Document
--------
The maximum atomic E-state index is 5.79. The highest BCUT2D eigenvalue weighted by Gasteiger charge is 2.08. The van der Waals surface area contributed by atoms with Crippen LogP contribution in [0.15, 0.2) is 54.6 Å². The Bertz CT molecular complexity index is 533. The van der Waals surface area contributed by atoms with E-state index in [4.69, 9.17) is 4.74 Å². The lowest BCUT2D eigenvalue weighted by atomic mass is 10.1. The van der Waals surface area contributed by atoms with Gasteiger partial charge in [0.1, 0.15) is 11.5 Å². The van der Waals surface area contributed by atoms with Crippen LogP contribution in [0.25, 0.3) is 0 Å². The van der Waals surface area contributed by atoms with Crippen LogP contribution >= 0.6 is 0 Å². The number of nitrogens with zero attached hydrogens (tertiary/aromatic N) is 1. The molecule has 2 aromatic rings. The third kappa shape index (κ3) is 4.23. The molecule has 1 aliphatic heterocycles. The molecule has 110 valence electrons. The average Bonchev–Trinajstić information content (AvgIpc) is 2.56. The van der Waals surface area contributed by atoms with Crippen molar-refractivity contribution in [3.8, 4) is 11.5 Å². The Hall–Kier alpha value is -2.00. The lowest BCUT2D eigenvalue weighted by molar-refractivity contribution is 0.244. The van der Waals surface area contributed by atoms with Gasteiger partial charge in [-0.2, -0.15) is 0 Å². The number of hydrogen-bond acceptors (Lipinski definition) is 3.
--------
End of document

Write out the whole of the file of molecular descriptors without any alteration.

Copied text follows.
The maximum atomic E-state index is 5.79. The highest BCUT2D eigenvalue weighted by Gasteiger charge is 2.08. The van der Waals surface area contributed by atoms with Crippen LogP contribution in [0.15, 0.2) is 54.6 Å². The Bertz CT molecular complexity index is 533. The van der Waals surface area contributed by atoms with E-state index in [4.69, 9.17) is 4.74 Å². The lowest BCUT2D eigenvalue weighted by atomic mass is 10.1. The van der Waals surface area contributed by atoms with Gasteiger partial charge in [0.1, 0.15) is 11.5 Å². The van der Waals surface area contributed by atoms with Crippen LogP contribution in [0.25, 0.3) is 0 Å². The van der Waals surface area contributed by atoms with Crippen LogP contribution >= 0.6 is 0 Å². The number of nitrogens with zero attached hydrogens (tertiary/aromatic N) is 1. The molecule has 2 aromatic rings. The third kappa shape index (κ3) is 4.23. The molecule has 1 aliphatic heterocycles. The molecule has 110 valence electrons. The average Bonchev–Trinajstić information content (AvgIpc) is 2.56. The van der Waals surface area contributed by atoms with Crippen molar-refractivity contribution in [3.8, 4) is 11.5 Å². The Hall–Kier alpha value is -2.00. The lowest BCUT2D eigenvalue weighted by molar-refractivity contribution is 0.244. The van der Waals surface area contributed by atoms with Gasteiger partial charge in [-0.2, -0.15) is 0 Å². The number of hydrogen-bond acceptors (Lipinski definition) is 3.